— Virginia Woolf

I do not believe one can settle how much we ought to give. I am afraid the only safe rule is to give more than we can spare. In other words, if our expenditure on comforts, luxuries, amusements, etc, is up to the standard common among those with the same income as our own, we are probably giving away too little. If our charities do not at all pinch or hamper us, I should say they are too small. There ought to be things we should like to do and cannot do because our charitable expenditure excludes them.

— C.S. Lewis

I'd love to host a game show one day. I love giving things away.

— Ross Mathews

We could go to the extreme of giving away everything we have to feed, clothe, and house the poor, or we could sacrifice ourselves in the most heroic of ways, even our body or our life, but if we don't do those things out of a heart of pure love, they won't profit us in any way (1 Corinthians 13:3). Love is what gives meaning to all that we do.

— Stormie Omartian

Remain faithful to the earth, my brothers, with the power of your virtue. Let your gift-giving love and your knowledge serve the meaning of the earth. Thus I beg and beseech you. Do not let them fly away from earthly things and beat with their wings against eternal walls. Alas, there has always been so much virtue that has flown away. Lead back to the earth the virtue that flew away, as I do-back to the body, back to life, that it may give the earth a meaning, a human meaning.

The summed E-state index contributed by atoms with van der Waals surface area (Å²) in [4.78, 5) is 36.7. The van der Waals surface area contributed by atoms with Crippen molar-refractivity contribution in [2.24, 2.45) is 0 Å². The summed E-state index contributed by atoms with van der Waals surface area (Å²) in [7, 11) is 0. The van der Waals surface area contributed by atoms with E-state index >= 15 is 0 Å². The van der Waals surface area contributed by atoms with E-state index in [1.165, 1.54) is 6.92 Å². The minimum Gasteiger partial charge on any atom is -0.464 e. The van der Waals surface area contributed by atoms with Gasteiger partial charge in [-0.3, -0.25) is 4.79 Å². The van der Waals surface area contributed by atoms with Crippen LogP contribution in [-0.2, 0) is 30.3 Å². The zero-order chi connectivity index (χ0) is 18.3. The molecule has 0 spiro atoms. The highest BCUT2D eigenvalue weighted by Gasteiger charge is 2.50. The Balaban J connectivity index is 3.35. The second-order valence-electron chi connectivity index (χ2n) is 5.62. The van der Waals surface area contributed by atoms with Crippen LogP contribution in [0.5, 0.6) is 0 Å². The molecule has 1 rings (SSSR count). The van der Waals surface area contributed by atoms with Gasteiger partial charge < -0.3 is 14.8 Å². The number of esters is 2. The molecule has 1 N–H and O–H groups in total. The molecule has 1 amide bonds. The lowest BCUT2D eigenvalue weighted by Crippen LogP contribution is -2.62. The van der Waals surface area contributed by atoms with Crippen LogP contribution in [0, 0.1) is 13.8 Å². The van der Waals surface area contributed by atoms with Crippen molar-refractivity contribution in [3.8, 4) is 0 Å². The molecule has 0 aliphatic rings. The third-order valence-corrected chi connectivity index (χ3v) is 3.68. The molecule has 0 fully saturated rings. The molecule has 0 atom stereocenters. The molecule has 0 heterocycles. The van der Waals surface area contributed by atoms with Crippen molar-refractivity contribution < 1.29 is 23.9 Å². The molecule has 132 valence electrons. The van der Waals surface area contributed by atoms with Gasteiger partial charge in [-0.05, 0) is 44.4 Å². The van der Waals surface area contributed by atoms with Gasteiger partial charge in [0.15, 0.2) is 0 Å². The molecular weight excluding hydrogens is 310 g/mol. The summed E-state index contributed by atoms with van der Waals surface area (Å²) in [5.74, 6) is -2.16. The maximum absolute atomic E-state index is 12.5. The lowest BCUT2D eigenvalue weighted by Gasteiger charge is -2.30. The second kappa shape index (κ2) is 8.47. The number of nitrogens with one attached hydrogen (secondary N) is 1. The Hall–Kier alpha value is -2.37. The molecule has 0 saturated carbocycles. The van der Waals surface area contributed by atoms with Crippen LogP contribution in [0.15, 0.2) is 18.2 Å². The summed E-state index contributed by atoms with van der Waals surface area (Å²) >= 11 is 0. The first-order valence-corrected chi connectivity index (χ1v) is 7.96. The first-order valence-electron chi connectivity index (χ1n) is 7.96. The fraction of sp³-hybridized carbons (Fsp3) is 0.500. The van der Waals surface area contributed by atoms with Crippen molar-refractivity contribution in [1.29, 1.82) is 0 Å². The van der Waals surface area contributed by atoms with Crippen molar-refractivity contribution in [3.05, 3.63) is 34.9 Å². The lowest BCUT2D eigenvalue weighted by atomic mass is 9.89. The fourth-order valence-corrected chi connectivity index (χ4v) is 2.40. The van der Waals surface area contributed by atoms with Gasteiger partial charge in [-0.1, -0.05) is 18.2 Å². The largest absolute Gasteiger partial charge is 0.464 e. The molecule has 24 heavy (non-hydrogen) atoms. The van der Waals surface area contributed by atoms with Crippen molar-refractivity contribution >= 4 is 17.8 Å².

— Friedrich Nietzsche

Forgive us our trespasses, as we forgive those who trespass against us.
I refuse to say this. If it means I will have to forgive Mrs. Smeath or else go to Hell when I die, I'm ready to go. Jesus must have known how hard it is to forgive, that was why he put this in. He was always putting in things that were impossible to do really, such as giving away all your money.

— Margaret Atwood

THE GREATEST GIFT One of the greatest gifts we can offer people is to embody nonattachment and nonfear. This is a true teaching, more precious than money or material resources. Many of us are very afraid, and this fear distorts our lives and makes us unhappy. We cling to objects and to people like a drowning person clings to a floating log. Practicing to realize nondiscrimination, to see the interconnectedness and impermanence of all things, and to share this wisdom with others, we are giving the gift of nonfear. Everything is impermanent. This moment passes. That person walks away. Happiness is still possible.